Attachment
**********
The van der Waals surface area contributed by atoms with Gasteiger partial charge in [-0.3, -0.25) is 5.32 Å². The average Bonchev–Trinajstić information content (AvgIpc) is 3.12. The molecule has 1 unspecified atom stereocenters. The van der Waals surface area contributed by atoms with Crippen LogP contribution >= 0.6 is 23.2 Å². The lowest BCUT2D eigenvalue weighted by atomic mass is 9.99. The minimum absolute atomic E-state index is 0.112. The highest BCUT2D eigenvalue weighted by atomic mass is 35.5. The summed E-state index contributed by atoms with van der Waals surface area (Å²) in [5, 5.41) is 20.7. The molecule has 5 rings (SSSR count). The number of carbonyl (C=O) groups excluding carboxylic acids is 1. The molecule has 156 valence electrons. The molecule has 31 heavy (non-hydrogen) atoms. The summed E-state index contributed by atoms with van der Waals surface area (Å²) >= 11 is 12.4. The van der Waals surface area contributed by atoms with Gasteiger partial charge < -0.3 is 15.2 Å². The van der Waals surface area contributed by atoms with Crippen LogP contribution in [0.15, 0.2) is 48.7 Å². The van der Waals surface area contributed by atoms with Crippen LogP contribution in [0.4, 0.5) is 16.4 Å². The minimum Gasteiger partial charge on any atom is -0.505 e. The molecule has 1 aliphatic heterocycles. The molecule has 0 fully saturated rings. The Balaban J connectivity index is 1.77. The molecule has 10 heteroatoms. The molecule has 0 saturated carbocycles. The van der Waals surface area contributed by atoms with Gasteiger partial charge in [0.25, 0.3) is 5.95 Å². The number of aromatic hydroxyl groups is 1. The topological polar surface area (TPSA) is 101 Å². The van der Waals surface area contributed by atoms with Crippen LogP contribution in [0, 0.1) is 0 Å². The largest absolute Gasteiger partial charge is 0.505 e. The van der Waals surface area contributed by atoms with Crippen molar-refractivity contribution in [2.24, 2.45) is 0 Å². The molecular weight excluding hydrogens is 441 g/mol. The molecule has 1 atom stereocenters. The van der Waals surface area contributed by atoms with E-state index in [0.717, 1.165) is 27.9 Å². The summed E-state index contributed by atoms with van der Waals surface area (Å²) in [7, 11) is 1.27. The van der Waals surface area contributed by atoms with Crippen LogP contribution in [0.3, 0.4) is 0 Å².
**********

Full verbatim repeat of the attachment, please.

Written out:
The van der Waals surface area contributed by atoms with Gasteiger partial charge in [-0.3, -0.25) is 5.32 Å². The average Bonchev–Trinajstić information content (AvgIpc) is 3.12. The molecule has 1 unspecified atom stereocenters. The van der Waals surface area contributed by atoms with Crippen LogP contribution >= 0.6 is 23.2 Å². The lowest BCUT2D eigenvalue weighted by atomic mass is 9.99. The minimum absolute atomic E-state index is 0.112. The highest BCUT2D eigenvalue weighted by atomic mass is 35.5. The summed E-state index contributed by atoms with van der Waals surface area (Å²) in [5, 5.41) is 20.7. The molecule has 5 rings (SSSR count). The number of carbonyl (C=O) groups excluding carboxylic acids is 1. The molecule has 156 valence electrons. The molecule has 31 heavy (non-hydrogen) atoms. The summed E-state index contributed by atoms with van der Waals surface area (Å²) >= 11 is 12.4. The van der Waals surface area contributed by atoms with Gasteiger partial charge < -0.3 is 15.2 Å². The van der Waals surface area contributed by atoms with Crippen LogP contribution in [0.15, 0.2) is 48.7 Å². The van der Waals surface area contributed by atoms with Crippen LogP contribution in [0.4, 0.5) is 16.4 Å². The minimum Gasteiger partial charge on any atom is -0.505 e. The molecule has 1 aliphatic heterocycles. The molecule has 0 fully saturated rings. The Balaban J connectivity index is 1.77. The molecule has 10 heteroatoms. The molecule has 0 saturated carbocycles. The van der Waals surface area contributed by atoms with Gasteiger partial charge in [0.25, 0.3) is 5.95 Å². The number of aromatic hydroxyl groups is 1. The topological polar surface area (TPSA) is 101 Å². The van der Waals surface area contributed by atoms with Crippen LogP contribution in [0, 0.1) is 0 Å². The largest absolute Gasteiger partial charge is 0.505 e. The van der Waals surface area contributed by atoms with Crippen molar-refractivity contribution in [2.24, 2.45) is 0 Å². The molecular weight excluding hydrogens is 441 g/mol. The molecule has 1 atom stereocenters. The van der Waals surface area contributed by atoms with E-state index in [0.717, 1.165) is 27.9 Å². The summed E-state index contributed by atoms with van der Waals surface area (Å²) in [7, 11) is 1.27. The van der Waals surface area contributed by atoms with Crippen LogP contribution in [0.3, 0.4) is 0 Å².